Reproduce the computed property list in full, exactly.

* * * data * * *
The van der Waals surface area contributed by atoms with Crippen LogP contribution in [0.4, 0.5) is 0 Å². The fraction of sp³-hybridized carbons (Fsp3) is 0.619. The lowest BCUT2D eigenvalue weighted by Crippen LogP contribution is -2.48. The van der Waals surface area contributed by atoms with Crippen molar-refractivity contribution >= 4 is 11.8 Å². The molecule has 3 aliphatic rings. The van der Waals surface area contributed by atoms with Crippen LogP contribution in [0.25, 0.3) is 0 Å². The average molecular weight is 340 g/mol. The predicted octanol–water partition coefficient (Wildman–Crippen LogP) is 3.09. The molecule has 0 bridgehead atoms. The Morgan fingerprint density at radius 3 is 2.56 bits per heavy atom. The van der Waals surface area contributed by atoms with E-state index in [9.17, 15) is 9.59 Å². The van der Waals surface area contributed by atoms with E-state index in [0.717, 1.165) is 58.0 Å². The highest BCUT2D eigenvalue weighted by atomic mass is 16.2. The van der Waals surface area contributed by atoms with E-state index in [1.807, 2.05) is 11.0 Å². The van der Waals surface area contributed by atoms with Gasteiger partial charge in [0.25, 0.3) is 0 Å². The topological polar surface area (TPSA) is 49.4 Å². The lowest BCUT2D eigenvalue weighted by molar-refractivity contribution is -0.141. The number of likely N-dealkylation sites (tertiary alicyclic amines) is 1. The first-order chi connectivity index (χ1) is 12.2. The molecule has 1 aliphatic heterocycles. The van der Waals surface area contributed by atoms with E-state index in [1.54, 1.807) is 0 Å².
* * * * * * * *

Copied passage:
The van der Waals surface area contributed by atoms with Crippen LogP contribution in [0.4, 0.5) is 0 Å². The fraction of sp³-hybridized carbons (Fsp3) is 0.619. The lowest BCUT2D eigenvalue weighted by Crippen LogP contribution is -2.48. The van der Waals surface area contributed by atoms with Crippen molar-refractivity contribution >= 4 is 11.8 Å². The molecule has 3 aliphatic rings. The van der Waals surface area contributed by atoms with Crippen LogP contribution in [0.25, 0.3) is 0 Å². The average molecular weight is 340 g/mol. The predicted octanol–water partition coefficient (Wildman–Crippen LogP) is 3.09. The molecule has 0 bridgehead atoms. The Morgan fingerprint density at radius 3 is 2.56 bits per heavy atom. The van der Waals surface area contributed by atoms with E-state index in [9.17, 15) is 9.59 Å². The van der Waals surface area contributed by atoms with E-state index in [0.717, 1.165) is 58.0 Å². The highest BCUT2D eigenvalue weighted by atomic mass is 16.2. The van der Waals surface area contributed by atoms with E-state index in [1.807, 2.05) is 11.0 Å². The van der Waals surface area contributed by atoms with Gasteiger partial charge in [0.25, 0.3) is 0 Å². The topological polar surface area (TPSA) is 49.4 Å². The lowest BCUT2D eigenvalue weighted by molar-refractivity contribution is -0.141. The number of likely N-dealkylation sites (tertiary alicyclic amines) is 1. The first-order chi connectivity index (χ1) is 12.2. The molecule has 1 aliphatic heterocycles. The van der Waals surface area contributed by atoms with E-state index in [1.54, 1.807) is 0 Å².